This article is a transcript.
What do antihistamines do? I'm Dr. Manan Shah with Wyndly Health, I'm an ENT and an allergist. When your body is exposed to one of your allergy triggers, you release a molecule called histamine. Histamine is a vasodilator, meaning it makes your blood vessels get bigger. This leads to more blood flow to the area and it helps your body create more mucus to wash the allergy trigger out, it helps your eyes tear to also wash the allergy trigger out, and it helps you sneeze or itch to try to rub or blow the allergy trigger out.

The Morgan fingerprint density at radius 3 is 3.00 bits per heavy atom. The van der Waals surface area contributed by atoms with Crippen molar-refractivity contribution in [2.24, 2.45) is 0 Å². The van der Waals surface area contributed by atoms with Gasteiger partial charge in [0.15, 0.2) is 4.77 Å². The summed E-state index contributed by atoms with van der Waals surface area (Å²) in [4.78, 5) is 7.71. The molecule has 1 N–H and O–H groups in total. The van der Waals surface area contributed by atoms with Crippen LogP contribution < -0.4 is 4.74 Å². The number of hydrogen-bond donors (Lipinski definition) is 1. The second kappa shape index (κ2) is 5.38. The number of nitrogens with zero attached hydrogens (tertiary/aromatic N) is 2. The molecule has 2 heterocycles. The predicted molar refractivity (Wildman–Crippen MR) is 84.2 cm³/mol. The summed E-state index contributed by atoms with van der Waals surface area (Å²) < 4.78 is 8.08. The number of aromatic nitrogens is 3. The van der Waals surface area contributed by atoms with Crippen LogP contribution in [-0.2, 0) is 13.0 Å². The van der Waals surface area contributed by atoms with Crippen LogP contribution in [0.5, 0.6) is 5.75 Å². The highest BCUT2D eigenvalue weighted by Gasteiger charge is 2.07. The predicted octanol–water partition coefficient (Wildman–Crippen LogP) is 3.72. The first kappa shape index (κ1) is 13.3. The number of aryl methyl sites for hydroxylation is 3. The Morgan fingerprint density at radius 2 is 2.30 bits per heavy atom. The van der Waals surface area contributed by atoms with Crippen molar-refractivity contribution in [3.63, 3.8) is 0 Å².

An antihistamine is a medication that blocks histamine from being released. This improves your allergy symptoms for the duration of the time that the antihistamine is in your body. It's not a long-term solution, but they're a great allergy medication for short-term relief. If you'd like to learn more, please subscribe.